We’re on the horizon of World Cup season and rather than focussing on the football, we’re looking at how HR professionals can manage their employees during the tournament.
The World Cup is an event that grips the nation like no other and employees with an interest in it will find a way to engage with the tournament, with or without consent.
At Vista we have spent plenty of time working with our clients to manage the employment law fallout of similar situations. Here’s three simple steps employers can take to minimise the impact of the World Cup in the workplace:
- Lay out the ground rules in advance
Communicate with your workforce; talk to them about what opportunity there might be to engage with the tournament during working hours. This might mean making a couple of allowances, such putting the radio on where this may not have been permitted previously or having a breakout room where people can go and watch the TV or check the score intermittently. You might even want to ask the workforce for ideas on how a balance can be achieved.
This approach will help you win some brownie points, and employees are more likely to respect the limitations you ultimately put in place. Here’s the fixtures for the next six weeks to help with your planning.
- Acknowledge non-football fans
So, what about the employees which have no interest in discussing how much they like Nigeria’s new kit or keeping up to speed with England’s starting eleven?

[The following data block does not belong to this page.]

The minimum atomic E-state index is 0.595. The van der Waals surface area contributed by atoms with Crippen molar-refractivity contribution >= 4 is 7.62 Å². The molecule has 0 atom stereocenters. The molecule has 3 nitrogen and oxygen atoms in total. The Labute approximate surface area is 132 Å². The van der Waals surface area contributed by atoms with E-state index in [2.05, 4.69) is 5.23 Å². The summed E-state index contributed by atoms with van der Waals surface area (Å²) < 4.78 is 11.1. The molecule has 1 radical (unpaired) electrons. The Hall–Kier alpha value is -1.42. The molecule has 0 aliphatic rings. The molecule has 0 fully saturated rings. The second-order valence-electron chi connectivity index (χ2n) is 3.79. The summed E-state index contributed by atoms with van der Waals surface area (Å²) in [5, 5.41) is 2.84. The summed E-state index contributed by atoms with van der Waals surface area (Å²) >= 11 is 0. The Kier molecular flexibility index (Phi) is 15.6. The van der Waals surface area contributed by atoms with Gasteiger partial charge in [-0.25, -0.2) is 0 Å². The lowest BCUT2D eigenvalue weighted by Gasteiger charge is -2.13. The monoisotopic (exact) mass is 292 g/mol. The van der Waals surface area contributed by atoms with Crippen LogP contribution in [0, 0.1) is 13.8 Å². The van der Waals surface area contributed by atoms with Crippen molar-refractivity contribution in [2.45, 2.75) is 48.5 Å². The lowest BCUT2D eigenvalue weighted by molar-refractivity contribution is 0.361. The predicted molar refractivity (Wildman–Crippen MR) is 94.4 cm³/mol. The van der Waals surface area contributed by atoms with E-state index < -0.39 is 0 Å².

This can be tricky. The reality is events such as the World Cup and the likes of the Royal Wedding have a national significance that is difficult to contest.
HR teams must be clear about the reasons why these allowances are being made, respect other employees interests, and openly acknowledge that any special provisions can be a bit rough on those who simply aren’t interested. We have found that this acknowledgement can go a long way towards diffusing any bad feelings towards the circumstances.
- When employees disregard the rules, investigate and follow your disciplinary procedure
Despite having clear rules and generous allowances in place, some employees will still misbehave. If employers have a suspicion that an employee has taken time off work when they weren’t permitted, or even worse, been dishonest about why they have been away from work, that should be investigated and dealt with under the disciplinary procedure.
Don’t make any special allowances, the allowances were made above, with your permission. If an issue does arise and rules are broken, HR teams will be dealing with a fundamental behavioural issue and one that needs dealing with in the same way any other issue would be dealt with.
Ultimately, our advice to clients is to do whatever they can to be clear about their expectations and make sure that the rules are enforced fairly.
Football in general is met with a mixed reception at Vista HQ and is the source of plenty of entertaining debates! Before writing this blog, we also spent some time talking about the best ways in which HR teams can manage their football fans during the World Cup and filmed the debate – football shirts and all, you can watch it here.